"I am only one, but still I am one. I cannot do everything, but still I can do something; and because I cannot do everything, I will not refuse to do something that I can do."
~Helen Keller

Update: Because I have neither the experience nor the ability to convey the desperate need these children face, I'm linking to a post by a woman who recently adopted a son from an Eastern European institution. The heart-wrenching conditions she describes are what face these orphans if they are transferred out of the baby houses. May I suggest you read The Sad Reality by Julia at Micah Six Eight

Monday, December 20, 2010

Wedding Photos

This post goes out primarily to my cousins - distant and not-so-distant - who may read this blog. Ben and I have decided that we'd like to include our* family history obsession in our wedding celebration, and so we're collecting the wedding pictures of our direct antecedents to incorporate into our decor. We have most pictures of our parents, grandparents, and some great-grandparents, but we'd like to collect as many as possible.

Some pictures we're looking for, if they exist - (some of these predate the widespread availability of photography, but it can't hurt to ask) :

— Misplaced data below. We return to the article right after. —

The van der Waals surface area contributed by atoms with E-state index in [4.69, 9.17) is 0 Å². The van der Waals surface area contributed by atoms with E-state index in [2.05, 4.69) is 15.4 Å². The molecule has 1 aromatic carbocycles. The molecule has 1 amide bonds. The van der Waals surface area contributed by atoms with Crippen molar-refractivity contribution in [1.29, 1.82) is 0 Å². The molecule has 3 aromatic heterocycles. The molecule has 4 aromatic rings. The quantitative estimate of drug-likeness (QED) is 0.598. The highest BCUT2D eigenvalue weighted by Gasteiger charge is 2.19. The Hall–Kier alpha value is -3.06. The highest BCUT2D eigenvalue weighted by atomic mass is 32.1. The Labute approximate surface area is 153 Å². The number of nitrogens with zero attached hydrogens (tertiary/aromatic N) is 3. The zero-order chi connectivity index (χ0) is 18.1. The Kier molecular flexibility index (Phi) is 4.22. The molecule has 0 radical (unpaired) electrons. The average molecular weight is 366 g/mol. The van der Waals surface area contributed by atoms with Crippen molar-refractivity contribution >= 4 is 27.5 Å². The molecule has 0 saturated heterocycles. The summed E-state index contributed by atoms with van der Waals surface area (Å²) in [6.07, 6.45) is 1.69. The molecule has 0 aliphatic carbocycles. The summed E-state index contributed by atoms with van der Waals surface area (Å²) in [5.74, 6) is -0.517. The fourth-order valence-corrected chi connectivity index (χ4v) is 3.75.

Marilyn Mulcahy & William O'Hara
Veronica Mulvaney & Joseph Mulcahy
Mary Madigan & Michael Mulcahy
Margaret Sullivan & Matthew Madigan
Johanna Roche & Matthew Madigan (Johanna's not a direct antecedent, but I'll take what I can get)
Margaret Ryan & James Mulcahy
Julia Toner & Patrick Mulvaney
Bridget Rothwell & James Mulvaney
Mary Cullen & Richard Toner
Mary Quinn & John O'Hara
Mary King & John O'Hara
Bridget Hopkins & Michael King
Margaret C---- & Nicholas King
Bridget Kearney & Patrick O'Hara
Mary Gillen & Hugh Quinn
Mary Nora Grimes & Martin Gillen 

If you happen to have photos - preferably wedding photos, but other photos of the couples named would be appreciated, too - please contact me at kathleen.scarlett.ohara AT gmail DOT com.